Building inspectors might receive power to issue fines

October 03, 2007|By JOSHUA BOWMAN

Some building code violators in Washington County could face fines of as much as $250 per day under a proposal presented Tuesday to the County Commissioners.

Dan DiVito, director of permits and inspections, proposed that the county's building inspectors be given authority to issue citations and fines for certain violations.

The commissioners would have to create an ordinance to allow citations to be issued.

A state law that took effect Oct. 1 gives the county commissioners the authority to approve civil citations for building code violations.

The permits department currently sends notices to violators and can take them to court if they do not respond.

The process can take months, and often the fine issued by a judge does not recoup the county's cost to pursue the case, DiVito said.


"A citation ordinance would be a much easier, much cleaner, much more efficient way to bring people into compliance," DiVito said.

The citations only would apply in what DiVito described as "the most egregious" violations.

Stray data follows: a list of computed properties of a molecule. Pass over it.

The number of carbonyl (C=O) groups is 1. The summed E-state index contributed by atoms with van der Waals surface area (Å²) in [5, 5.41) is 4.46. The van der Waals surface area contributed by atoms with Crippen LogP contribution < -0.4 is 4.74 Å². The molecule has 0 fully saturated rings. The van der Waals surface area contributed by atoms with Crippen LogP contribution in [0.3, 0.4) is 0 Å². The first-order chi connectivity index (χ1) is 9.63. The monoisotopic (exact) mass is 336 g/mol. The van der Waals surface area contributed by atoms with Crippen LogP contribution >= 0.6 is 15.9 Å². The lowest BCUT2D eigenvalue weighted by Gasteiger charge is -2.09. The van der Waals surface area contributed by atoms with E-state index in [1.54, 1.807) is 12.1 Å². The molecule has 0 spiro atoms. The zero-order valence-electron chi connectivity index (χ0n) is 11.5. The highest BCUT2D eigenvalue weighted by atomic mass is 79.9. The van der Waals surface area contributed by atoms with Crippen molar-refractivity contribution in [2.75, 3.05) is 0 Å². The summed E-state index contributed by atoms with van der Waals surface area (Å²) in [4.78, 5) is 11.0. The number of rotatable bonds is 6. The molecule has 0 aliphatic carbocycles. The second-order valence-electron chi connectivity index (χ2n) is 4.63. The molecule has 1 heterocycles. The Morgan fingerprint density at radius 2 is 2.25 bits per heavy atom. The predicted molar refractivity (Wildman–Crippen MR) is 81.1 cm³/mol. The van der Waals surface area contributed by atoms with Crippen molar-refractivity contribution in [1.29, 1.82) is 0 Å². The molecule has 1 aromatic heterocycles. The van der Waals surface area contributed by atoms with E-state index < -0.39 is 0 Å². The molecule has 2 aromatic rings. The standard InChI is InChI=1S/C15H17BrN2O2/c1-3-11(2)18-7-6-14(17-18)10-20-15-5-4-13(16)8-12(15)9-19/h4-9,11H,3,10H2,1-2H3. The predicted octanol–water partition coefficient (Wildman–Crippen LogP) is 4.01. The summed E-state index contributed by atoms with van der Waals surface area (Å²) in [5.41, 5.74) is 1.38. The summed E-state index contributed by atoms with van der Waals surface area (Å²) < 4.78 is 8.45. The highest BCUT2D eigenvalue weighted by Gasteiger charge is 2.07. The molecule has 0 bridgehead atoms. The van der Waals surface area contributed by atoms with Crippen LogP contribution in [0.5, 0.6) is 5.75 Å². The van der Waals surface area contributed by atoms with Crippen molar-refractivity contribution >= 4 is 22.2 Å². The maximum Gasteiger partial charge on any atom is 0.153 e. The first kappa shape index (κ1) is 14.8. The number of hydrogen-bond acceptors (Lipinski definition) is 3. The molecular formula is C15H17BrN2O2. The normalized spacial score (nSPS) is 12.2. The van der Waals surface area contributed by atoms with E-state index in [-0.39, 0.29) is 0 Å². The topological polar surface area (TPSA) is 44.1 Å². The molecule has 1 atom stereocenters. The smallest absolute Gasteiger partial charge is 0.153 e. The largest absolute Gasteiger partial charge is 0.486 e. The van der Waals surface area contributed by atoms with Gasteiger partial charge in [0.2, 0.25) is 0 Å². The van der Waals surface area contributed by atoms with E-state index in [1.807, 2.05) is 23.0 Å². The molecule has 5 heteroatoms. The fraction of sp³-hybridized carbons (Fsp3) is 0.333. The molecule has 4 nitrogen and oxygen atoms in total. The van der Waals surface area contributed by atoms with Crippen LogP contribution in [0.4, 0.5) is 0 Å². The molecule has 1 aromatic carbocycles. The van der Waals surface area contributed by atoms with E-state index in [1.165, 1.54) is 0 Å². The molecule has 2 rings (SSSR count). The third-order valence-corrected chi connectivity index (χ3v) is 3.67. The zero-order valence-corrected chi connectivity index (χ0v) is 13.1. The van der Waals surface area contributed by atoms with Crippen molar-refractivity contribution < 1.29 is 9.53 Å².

Citations could be issued when construction starts without a permit, when construction continues after a stop-work order has been issued, when a condemned building is occupied and when a building is occupied before all permits are cleared.

Under the proposal, people would be notified of their violation, and would have 10 days to correct it before a citation is issued.

For each day the violation goes uncorrected after that, a $250 fine would be levied.

The person being fined could file for an extension, and also could request a trial after the citation is issued.

Since 2005, the county's zoning inspector has had the authority to issue similar citations for zoning violations.

DiVito said about two dozen zoning citations have been issued since the program began. Of those, he said only five have gone unresolved before fines kick in.

Most of the commissioners said they were in favor of the ordinance, though Commissioner William J. Wivell said he was opposed.

"I think this is the most efficient way of getting the attention of the worst of the worst," Commissioner Kristin B. Aleshire said.

The commissioners asked DiVito to present the proposal at a public hearing that will be held to discuss the department's building code revisions.

County Attorney John Martirano said that hearing will be scheduled for November at the earliest.

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